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Toxic Epidermal Necrolysis
Stevens Johnson Syndrome and Toxic Epidermal Necrolysis are life-threatening
Although infrequent, these conditions kill or severely disable previously
healthy people. (Roujeau,
Both diseases are characterized by rapidly expanding
rashes, often with atypical (flat, irregular) target lesion, and involvement
of the mucous membranes (mouth, eyes, and genital areas)
Indian J Dermatol Venereol Leprol. 2005 Nov-Dec;71(6):398-400. Related
Efficacy of low dose intravenous immunoglobulins in children with toxic
epidermal necrolysis: An open uncontrolled study.
Mangla K, Rastogi S, Goyal P, Solanki RB, Rawal RC.
Department of Dermatology, V. S. Hospital, Ahmedabad, India. email@example.com.
BACKGROUND: High dose intravenous immunoglobulins (IVIG) have emerged
as a promising new therapy for treating the rare but potentially fatal
drug reaction toxic epidermal necrolysis (TEN). Experimental in vitro
studies support the view that IVIG can block the fas-fas ligand mediated
apoptosis in TEN. METHODS: Ten pediatric patients of TEN were treated
with IVIG (0.05 - 0.1 gm/kg/day) along with antibiotics and supportive
care. RESULTS: Patients with 67% of mean body surface area of involvement
showed an average of 2.1 days for arrest of progression of lesions
and 8.1 days for complete reepithelization. There was no mortality.
CONCLUSIONS: Low dose IVIG appears to be a safe and effective treatment
for TEN in children. Randomized trials are needed to further evaluate
the efficacy of IVIG and compare it with other therapeutic modalities.
PMID: 16394480 [PubMed - in process]
Indian J Dermatol Venereol Leprol. 2005 Jan-Feb;71(1):23-5. Related
A study of mortality in dermatology.
Nair PS, Moorthy PK, Yogiragan K.
Departments of Dermatology and Venereology, Medical College Hospital,
Trivandrum - 695 011, India. firstname.lastname@example.org.
BACKGROUND AND AIMS: Certain dermatological conditions are life-threatening
and can cause mortality. The aim of this study is to find out the dermatological
diseases leading to death in our indoor patients. METHODS: A record-based
retrospective descriptive study of dermatology cases who died during
the period of 1995 to 2001. RESULTS: The total number of cases analyzed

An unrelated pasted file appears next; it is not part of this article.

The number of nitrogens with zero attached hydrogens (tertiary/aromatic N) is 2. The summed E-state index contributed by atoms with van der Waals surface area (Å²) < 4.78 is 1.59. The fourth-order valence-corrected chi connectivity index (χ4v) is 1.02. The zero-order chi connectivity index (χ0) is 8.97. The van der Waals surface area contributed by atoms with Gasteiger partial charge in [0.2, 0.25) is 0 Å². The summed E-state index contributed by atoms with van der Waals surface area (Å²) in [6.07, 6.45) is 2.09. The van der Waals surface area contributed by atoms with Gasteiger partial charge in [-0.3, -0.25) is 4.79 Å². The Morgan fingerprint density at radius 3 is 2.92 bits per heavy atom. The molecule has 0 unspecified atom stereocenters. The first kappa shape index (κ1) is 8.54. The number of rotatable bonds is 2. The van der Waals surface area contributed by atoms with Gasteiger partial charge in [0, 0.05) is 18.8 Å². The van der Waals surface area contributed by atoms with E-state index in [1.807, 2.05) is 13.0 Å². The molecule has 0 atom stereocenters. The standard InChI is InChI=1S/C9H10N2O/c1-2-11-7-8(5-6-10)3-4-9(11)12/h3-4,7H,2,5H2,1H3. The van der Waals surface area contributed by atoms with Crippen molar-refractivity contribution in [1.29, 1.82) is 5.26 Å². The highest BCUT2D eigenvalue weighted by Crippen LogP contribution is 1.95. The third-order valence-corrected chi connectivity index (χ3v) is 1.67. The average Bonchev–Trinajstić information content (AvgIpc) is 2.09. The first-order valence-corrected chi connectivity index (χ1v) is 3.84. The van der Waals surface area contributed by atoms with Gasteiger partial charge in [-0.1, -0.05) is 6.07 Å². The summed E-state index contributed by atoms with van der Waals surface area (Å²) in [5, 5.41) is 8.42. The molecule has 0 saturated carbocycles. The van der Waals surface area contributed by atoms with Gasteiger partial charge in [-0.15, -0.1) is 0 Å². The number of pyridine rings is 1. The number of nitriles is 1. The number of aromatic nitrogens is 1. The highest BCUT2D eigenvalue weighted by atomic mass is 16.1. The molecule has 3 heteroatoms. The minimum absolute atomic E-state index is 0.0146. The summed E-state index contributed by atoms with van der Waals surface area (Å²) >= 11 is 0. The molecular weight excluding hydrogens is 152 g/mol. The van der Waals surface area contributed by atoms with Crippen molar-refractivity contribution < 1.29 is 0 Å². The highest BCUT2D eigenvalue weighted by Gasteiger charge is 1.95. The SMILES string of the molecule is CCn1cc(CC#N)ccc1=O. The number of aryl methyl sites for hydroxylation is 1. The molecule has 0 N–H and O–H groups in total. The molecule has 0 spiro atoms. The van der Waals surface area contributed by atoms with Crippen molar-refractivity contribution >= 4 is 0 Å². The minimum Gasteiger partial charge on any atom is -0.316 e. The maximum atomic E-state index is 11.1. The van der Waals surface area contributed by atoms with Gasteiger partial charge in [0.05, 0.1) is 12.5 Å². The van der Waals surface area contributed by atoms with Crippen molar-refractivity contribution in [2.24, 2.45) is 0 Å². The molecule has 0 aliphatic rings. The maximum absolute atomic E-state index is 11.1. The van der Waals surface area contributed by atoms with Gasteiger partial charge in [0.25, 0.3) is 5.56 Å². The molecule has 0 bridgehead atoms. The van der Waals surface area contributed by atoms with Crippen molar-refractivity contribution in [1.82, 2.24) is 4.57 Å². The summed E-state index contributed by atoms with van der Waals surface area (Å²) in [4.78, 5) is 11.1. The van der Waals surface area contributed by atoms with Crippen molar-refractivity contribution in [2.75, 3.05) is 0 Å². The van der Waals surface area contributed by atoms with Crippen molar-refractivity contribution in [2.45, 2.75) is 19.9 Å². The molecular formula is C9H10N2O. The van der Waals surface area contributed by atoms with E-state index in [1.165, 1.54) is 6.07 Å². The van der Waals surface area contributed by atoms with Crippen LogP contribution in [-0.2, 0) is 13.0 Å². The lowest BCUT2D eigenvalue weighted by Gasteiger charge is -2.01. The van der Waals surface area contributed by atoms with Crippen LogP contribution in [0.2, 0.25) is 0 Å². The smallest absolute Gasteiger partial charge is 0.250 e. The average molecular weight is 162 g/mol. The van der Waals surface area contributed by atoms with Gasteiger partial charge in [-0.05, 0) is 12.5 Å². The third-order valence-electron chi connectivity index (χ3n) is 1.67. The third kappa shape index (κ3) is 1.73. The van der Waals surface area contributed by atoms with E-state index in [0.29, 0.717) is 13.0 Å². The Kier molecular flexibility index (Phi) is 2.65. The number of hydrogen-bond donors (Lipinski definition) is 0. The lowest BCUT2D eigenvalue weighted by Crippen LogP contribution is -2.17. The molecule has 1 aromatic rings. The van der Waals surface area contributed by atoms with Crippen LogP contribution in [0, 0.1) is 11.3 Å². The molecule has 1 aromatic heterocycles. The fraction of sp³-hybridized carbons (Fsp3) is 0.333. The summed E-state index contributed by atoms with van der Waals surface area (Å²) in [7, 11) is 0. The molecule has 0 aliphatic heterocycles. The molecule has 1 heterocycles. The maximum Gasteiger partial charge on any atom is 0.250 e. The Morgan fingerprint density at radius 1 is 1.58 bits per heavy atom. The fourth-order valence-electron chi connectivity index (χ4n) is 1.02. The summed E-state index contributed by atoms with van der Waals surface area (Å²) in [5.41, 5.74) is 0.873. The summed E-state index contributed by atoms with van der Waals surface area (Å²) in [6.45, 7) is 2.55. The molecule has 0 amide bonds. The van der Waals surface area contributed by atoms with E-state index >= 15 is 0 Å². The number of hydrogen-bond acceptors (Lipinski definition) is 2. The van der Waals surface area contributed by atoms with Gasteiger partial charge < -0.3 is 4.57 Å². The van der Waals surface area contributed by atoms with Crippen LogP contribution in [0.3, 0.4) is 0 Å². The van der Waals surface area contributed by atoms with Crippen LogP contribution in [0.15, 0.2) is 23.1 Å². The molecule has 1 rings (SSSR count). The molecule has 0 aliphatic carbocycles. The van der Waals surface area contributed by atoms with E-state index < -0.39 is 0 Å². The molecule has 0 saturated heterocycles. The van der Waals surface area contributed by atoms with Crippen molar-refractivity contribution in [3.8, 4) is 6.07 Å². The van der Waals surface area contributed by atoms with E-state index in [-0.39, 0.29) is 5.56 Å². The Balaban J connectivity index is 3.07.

was thirty-seven. There were 24 males and 13 females. The maximum number
of deaths occurred in the age group 61-70. Vesiculobullous disorders
were the commonest cause of death, found in 18 cases (48.6%), followed
by drug reactions in 5 (13.5%), malignancies in 5 (13.5%) and collagen
vascular disease in 2 cases ((5.40%). Pemphigus was the commonest fatal
vesiculobullous disorder (13 cases - 35.13%), and toxic epidermal necrolysis
the commonest drug reaction (3 cases - 8.10%). CONCLUSION: Area of
skin involvement, electrolyte imbalance and septicemia were important
factors leading to death in pemphigus and toxic epidermal necrolysis.
We advocate that such patients should be managed in burns unit or ICU
PMID: 16394356 [PubMed - in process]
classification of cases of toxic epidermal necrolysis, Stevens-Johnson
syndrome, and erythema multiforme
B. Rzany, R. S. Stern, N. H. Shear, L. Naldi and J. C. Roujeau
of Dermatology, Henri-Mondor Hospital, University of Paris XII,
AND DESIGN. To conduct a prospective case-control study about causative
factors of severe bullous erythema multiforme, Stevens-Johnson syndrome,
and toxic epidermal necrolysis, we needed to define criteria for classifying
the cases and standardize the collection of data so that cases could
be reliably diagnosed according to this classification. Based on review
of case histories and photographs of patients, a group of experts proposed
a classification based on the pattern of erythema multiforme-like lesions
(categorized as typical targets, raised or flat atypical targets, and
purpuric macules) and on the extent of epidermal detachment. An atlas illustrating
this classification that included photographs and schematic drawings
was developed. We compared the evaluations of 28 cases by four nonphysicians
relying on the atlas with the evaluations of the same cases by
five experts not using the atlas to determine the usefulness of this atlas
for classifying cases according to our nosologic schema. RESULTS.
The following consensus classification in five categories
was proposed: bullous erythema multiforme, detachment
below 10% of the body surface area plus localized "typical
targets" or "raised atypical targets"; Stevens-Johnson syndrome,
detachment below 10% of the body surface area plus widespread erythematous
or purpuric macules or flat atypical targets; overlap Stevens-Johnson
syndrome-toxic epidermal necrolysis, detachment between 10% and
30% of the body surface area plus widespread purpuric macules or
flat atypical targets; toxic epidermal necrolysis with
spots, detachment above 30% of the body surface area plus
widespread purpuric macules or flat atypical targets;
and toxic epidermal necrolysis without spots, detachment above
10% of the body surface area with large epidermal sheets and without any
purpuric macule or target. Using the atlas, the nonexperts showed excellent
agreement with the experts. CONCLUSION. This study suggests that an
illustrated atlas is a useful tool for standardizing the diagnosis
of acute severe bullous disorders that are attributed
to drugs or infectious agents. Whether the five categories
proposed represent distinct etiopathologic entities will
require further epidemiologic and laboratory investigations.
Toxic Epidermal Necrolysis is rare but extremely dangerous
to otherwise healthy people
Toxic Epidermal Necrolysis in Children
Toxic Epidermal Necrolysis in Elderly
Toxic Epidermal Necrolysis in Adults